The Haunted Chippewa Valley

Paranormal conference speakers discuss ghosts, werewolves

As a young boy, paranormal researcher Chad Lewis said his older brother often saw a man in their house with what appeared to be a strange rash around his neck. It was not until after his family moved out that their mom told them a previous owner hung himself.

This experience sparked an interest in Lewis about what happens when people die and the possibility of ghosts being real.

Lewis will be one of three speakers at a paranormal conference at 6 p.m. Saturday at the Plaza Hotel, 1202 W. Clairemont Ave. The other speakers will be paranormal investigator Rick Hendricks and Linda Godfrey, who wrote "The Beast of Bray Road: Tailing Wisconsin's Werewolf."

Lewis said he never directly had an experience before he started investigating the paranormal. His work as an undergraduate in psychology at UW-Stout started his desire to look futher into such occurrences.

Lewis also has a graduate degree in applied psychology from Stout.

Senior John Schaffer has been on investigations with Lewis and plans to go to the conference, which he's attended three times in the past.
The investigation Schaffer went on with Lewis involved exploring a house the owners claimed was haunted. The house, Schaffer said, was located next to a railroad and the owners had nine dogs. Excessive growling was the main sound they both heard in the house. While upstairs, Schaffer said he heard a growl, but after thinking about it, he wasn't sure if it was a dog or something else. In cases such as these, he said, the researchers are objective and don't have expectations for the investigations. In addition, he said, sometimes they aren't trying to prove that something is true, but trying to disprove it.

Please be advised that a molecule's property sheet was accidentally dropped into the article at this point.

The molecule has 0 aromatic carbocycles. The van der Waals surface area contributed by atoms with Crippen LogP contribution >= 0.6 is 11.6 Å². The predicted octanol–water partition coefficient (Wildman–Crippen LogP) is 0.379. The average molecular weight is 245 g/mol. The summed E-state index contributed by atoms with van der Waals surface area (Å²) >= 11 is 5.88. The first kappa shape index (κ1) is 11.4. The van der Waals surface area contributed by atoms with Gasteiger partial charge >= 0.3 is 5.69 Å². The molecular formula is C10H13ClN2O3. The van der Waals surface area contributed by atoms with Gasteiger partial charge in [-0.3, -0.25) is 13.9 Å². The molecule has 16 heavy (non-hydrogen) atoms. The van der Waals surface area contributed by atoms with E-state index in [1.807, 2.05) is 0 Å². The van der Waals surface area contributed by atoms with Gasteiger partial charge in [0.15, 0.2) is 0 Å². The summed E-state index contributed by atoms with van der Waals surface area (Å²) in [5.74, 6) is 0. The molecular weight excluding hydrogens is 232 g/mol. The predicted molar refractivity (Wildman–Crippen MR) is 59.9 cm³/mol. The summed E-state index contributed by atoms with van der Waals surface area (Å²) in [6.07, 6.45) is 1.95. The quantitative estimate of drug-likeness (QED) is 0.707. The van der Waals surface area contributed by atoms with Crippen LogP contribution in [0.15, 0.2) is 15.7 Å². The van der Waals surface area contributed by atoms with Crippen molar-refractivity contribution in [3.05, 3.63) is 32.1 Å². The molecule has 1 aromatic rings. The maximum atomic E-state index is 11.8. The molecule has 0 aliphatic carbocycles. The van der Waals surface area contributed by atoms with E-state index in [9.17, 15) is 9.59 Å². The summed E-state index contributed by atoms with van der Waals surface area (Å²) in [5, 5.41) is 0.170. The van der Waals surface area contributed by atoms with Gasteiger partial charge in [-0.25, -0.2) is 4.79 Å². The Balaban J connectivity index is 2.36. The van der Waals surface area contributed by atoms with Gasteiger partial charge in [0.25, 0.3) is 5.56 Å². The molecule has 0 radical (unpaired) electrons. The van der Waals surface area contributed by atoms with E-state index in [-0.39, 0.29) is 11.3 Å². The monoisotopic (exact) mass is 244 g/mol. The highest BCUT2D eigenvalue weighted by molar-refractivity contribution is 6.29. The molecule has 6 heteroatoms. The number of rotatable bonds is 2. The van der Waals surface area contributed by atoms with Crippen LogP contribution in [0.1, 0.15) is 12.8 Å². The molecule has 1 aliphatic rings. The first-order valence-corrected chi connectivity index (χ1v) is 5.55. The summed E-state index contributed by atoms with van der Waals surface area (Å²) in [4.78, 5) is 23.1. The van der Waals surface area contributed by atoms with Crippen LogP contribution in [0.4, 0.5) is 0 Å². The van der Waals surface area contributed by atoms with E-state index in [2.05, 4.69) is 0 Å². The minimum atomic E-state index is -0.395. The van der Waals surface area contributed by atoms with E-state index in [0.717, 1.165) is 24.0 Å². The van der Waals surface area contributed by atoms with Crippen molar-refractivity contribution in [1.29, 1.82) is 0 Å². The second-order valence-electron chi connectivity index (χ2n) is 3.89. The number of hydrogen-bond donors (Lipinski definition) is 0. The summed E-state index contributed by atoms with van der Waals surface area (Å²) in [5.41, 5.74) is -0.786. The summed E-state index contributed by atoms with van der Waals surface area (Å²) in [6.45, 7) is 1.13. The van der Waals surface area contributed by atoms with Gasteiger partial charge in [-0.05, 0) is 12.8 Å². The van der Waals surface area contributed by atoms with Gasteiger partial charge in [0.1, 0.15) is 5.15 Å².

As a skeptic of the paranormal, Schaffer said he appreciates the research that sometimes proves there are more questions out there and that researchers focus more on that than just finding answers. He said he started going to paranormal conferences because they prove humans can't understand everything and that we never will know everything about scientific discoveries.

"It's always fun to hear what the speakers have to say," he said.

All three of the speakers plan to localize the research they have done to be pertinent to the audience and to the Chippewa Valley. Lewis said he is presenting a slide show about the haunted Chippewa Valley, and he plans to focus on new cases from places in the community that few people know about.

Approaching the information he gets from both sides is one technique Lewis said he uses when he hears a story from someone about paranormal activity. When he was undergraduate at Stout, he wanted to know if these experiences were happening and how they affect the human race.

The Paranormal Conference
Time: 6 p.m.
Date: Saturday
Place: The Plaza Hotel, 1202 W. Clairemont Ave.
Cost: $7

"I am trying to sort out fact from fiction in my investigations," he said. In his presentations, he always sets up the history and investigations of stories he hears, and then leaves it up to the people to decide if they think it is true or if the place is haunted. He also said he offers tips for people who plan on going to places he talks about, telling them to get permission or go with other people and bring flashlights.

Lori Rowlett, associate professor of philosophy and religious studies, has been on Lewis' TV show, "The Unexplained," on CVT-11 to talk about voodoo related to spiritual possession.

"I think he's curious about everything that can't be explained in ordinary ways," Rowlett said.